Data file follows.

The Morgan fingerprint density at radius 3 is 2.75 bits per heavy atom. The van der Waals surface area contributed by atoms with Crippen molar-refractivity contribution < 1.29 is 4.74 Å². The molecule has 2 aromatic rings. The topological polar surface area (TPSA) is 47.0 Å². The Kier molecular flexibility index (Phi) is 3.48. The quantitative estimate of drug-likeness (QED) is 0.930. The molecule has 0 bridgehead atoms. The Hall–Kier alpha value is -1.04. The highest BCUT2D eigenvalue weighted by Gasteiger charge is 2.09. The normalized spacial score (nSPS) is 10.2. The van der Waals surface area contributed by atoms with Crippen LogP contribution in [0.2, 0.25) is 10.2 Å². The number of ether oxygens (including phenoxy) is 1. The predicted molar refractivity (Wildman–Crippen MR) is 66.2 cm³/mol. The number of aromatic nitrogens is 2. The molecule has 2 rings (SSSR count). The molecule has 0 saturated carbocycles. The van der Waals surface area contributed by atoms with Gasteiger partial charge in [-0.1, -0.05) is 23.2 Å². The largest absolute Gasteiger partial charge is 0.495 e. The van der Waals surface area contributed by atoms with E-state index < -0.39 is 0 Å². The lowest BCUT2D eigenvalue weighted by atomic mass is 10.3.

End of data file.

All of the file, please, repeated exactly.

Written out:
The Morgan fingerprint density at radius 3 is 2.75 bits per heavy atom. The van der Waals surface area contributed by atoms with Crippen molar-refractivity contribution < 1.29 is 4.74 Å². The molecule has 2 aromatic rings. The topological polar surface area (TPSA) is 47.0 Å². The Kier molecular flexibility index (Phi) is 3.48. The quantitative estimate of drug-likeness (QED) is 0.930. The molecule has 0 bridgehead atoms. The Hall–Kier alpha value is -1.04. The highest BCUT2D eigenvalue weighted by Gasteiger charge is 2.09. The normalized spacial score (nSPS) is 10.2. The van der Waals surface area contributed by atoms with Crippen LogP contribution in [0.2, 0.25) is 10.2 Å². The number of ether oxygens (including phenoxy) is 1. The predicted molar refractivity (Wildman–Crippen MR) is 66.2 cm³/mol. The number of aromatic nitrogens is 2. The molecule has 2 rings (SSSR count). The molecule has 0 saturated carbocycles. The van der Waals surface area contributed by atoms with Gasteiger partial charge in [-0.1, -0.05) is 23.2 Å². The largest absolute Gasteiger partial charge is 0.495 e. The van der Waals surface area contributed by atoms with E-state index < -0.39 is 0 Å². The lowest BCUT2D eigenvalue weighted by atomic mass is 10.3.